The current Clinton resurgence may or may not be the groundwork for a 2012 primary challenge of our beleaguered president. That will depend on when (and if) President Obama can pull himself out of his current skid.
But whether this is the start of Hillary's revenge or just some flexing by the former first lady and her globetrotting husband, it's still bad news for Obama. Americans may not be certain if they're ready for a Republican president, but the chorus of regret over Hillary's 2008 loss is deafening.
Obama, anointed as "our first female president" by Washington Post columnist Kathleen Parker for his preference for talk over action, has proven himself passive and vain. His secretary of state, meanwhile, seems tough, decisive and a self-sacrificing team player.
The first 18 months of the Obama presidency have played perfectly to Hillary's 2008 pitch: Obama is not man enough for the job, but she is.
It's not just the 3 a.m. calls that Obama seems to struggle with. Whether it is an emerging crisis, like the explosion of an oil platform, or a long-standing problem, like the stalled American enterprise in Afghanistan, Obama prefers to let all the calls go to voicemail.
Obama likes to talk about comprehensive, abstract solutions to concrete problems. You say "border security" and he says "path to citizenship." You say "plug the hole" and he says "global warming." You say "unemployment" and he says "economic sustainability."
It's no wonder that in a poll by Rasmussen Reports, 57 percent said Hillary was qualified to be president compared with the 51 percent who said Obama has what it takes.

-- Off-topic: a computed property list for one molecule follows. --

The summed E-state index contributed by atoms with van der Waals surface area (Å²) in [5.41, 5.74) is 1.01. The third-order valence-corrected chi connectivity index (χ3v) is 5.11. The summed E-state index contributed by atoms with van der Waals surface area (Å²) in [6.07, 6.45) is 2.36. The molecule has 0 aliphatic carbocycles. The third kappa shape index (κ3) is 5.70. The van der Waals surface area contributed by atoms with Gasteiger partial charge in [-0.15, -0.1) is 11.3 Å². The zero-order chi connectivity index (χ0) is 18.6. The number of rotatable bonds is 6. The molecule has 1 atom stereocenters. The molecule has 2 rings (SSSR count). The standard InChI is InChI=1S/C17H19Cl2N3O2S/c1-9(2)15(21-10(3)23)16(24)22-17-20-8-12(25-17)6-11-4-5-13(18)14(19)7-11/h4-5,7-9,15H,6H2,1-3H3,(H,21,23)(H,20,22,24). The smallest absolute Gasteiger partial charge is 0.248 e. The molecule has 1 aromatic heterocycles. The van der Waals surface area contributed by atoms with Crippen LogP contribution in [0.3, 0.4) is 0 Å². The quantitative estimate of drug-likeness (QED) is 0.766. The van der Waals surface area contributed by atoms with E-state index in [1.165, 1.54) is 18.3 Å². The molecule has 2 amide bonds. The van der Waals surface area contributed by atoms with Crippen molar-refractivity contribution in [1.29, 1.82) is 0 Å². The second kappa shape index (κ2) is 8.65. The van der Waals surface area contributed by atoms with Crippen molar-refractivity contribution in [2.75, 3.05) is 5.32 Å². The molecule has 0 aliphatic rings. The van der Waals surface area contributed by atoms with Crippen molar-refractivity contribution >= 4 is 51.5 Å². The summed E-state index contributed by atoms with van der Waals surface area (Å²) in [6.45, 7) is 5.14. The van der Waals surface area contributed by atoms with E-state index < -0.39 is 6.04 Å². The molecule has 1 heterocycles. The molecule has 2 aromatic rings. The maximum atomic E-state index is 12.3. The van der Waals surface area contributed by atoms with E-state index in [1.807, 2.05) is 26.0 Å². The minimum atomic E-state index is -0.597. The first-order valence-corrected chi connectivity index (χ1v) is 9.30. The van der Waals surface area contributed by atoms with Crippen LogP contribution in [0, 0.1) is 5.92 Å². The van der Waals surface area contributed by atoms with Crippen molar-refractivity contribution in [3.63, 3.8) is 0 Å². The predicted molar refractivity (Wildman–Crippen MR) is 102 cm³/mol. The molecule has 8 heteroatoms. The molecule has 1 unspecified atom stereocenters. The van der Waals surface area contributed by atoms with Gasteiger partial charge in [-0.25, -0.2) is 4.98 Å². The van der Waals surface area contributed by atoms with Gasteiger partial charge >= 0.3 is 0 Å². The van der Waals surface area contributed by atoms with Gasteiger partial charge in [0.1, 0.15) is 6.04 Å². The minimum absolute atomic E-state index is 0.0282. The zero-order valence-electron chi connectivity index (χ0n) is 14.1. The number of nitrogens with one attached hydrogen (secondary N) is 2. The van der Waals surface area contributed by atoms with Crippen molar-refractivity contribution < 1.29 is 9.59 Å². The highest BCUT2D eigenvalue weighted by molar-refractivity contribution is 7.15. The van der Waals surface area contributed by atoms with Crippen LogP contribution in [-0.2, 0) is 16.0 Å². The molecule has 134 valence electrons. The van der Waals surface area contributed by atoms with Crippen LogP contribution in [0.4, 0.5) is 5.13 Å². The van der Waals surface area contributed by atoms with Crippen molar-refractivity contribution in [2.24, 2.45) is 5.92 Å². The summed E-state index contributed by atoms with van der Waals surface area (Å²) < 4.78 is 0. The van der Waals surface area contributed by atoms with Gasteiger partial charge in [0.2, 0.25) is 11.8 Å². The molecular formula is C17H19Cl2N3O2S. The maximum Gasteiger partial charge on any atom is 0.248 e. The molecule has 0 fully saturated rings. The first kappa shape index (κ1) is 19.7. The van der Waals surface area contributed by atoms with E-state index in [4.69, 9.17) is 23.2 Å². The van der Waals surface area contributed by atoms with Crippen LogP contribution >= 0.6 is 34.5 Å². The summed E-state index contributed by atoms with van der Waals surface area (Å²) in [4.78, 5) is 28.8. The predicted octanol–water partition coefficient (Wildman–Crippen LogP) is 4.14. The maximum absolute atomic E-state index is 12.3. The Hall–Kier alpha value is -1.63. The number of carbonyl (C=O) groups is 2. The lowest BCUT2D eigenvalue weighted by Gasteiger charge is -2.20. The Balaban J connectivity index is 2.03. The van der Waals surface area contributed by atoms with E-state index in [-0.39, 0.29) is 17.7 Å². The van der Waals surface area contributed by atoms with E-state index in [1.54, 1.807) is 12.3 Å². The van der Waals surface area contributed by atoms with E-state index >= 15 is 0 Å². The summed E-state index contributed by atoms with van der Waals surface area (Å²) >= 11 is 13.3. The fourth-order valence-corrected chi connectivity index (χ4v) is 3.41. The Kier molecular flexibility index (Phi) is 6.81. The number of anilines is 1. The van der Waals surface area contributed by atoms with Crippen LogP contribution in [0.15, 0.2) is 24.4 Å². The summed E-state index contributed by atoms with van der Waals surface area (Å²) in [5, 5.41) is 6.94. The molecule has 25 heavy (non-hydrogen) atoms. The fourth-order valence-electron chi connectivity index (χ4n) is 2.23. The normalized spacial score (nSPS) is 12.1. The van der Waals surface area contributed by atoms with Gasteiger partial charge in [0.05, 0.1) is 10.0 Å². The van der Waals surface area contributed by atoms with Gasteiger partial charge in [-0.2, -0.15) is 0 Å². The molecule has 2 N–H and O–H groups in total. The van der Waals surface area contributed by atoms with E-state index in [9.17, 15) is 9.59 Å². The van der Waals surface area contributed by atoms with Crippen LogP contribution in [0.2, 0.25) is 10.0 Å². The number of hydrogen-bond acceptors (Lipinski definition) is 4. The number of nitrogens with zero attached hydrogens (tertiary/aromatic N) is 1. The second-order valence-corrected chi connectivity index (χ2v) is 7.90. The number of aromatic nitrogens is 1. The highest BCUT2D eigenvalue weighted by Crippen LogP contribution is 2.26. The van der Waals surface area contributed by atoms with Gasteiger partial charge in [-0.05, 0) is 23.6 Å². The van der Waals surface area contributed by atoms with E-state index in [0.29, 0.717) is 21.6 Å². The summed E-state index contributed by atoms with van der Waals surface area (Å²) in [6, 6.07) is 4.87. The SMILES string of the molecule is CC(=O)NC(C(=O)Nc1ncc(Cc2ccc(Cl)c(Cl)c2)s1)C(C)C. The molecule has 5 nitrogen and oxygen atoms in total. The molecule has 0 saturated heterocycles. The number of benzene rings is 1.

We've felt a few tremors of ambition from the former first lady in Foggy Bottom.
She has stampeded the administration on announcing some topics near to her heart, particularly the awarding of partner benefits to gay federal employees and filing a federal lawsuit against Arizona's illegal-immigration crackdown.
There has also been the occasional Clinton insider whispering to a friendly reporter about how the secretary is left out of the Obama inner circle and can't overcome Obama's aloofness.
Also note well where she has made her friends in the administration. She is chummy with the warriors -- siding with Secretary of Defense Robert Gates and keeping lots of channels open to the trigger pullers, including the recently ousted Gen. Stanley McChrystal.
But that's the kind of maneuvering that you'd expect inside an administration.
Her husband, though, has not been so constrained of late.
When you heard Bill Clinton tell Wolf Blitzer that he felt bad for Obama about the pounding he was taking on the oil spill he might as well have been saying "I told you so."
Bubba's pitch two years ago was that Obama might make Democrats feel good, but that he couldn't deliver.
When Clinton then suggested that it might be time to bring in the Navy to blow up the leaking oil riser and then dump a million tons of stone on the hole, he showed that there was another way to handle the situation than holding meetings on whose ass to kick.
Billy Jeff Clinton has been everywhere lately: Taking the heat for the administration's effort to bribe Rep. Joe Sestak out of the Pennsylvania Senate primary. Saving Blanche Lincoln's candidacy in Arkansas. Blowing his vuvuzela with Nelson Mandela in South Africa for the World Cup. Laughing off Valdimir Putin's denials about the recent Russian spy bust.
But the big moment came when Bill endorsed former Colorado House Speaker Andrew Romanoff, who is running a campaign to knock off Obama's man, Sen. Michael Bennet.
Clinton's endorsement came when Romanoff needed it most -- just at the end of the fundraising cycle when Romanoff needed a boost to show he was viable against the White House-backed Bennet.
It was a neat play for Clinton. By lobbing a grenade into the race, he shows that he's hip with the more "progressive" Romanoff and that he has his own mind on politics. Rather than just running Obama's errands and trying to get people out of races as he did with Sestak, Clinton is bucking the system.
Just as he did in 2008, Bill is testing the limits of how hard he can hit Obama without causing a backlash.
If Obama continues to weaken, count on Bill to take heavier shots.
Chris Stirewalt is the political editor of The Washington Examiner. He can be reached at firstname.lastname@example.org.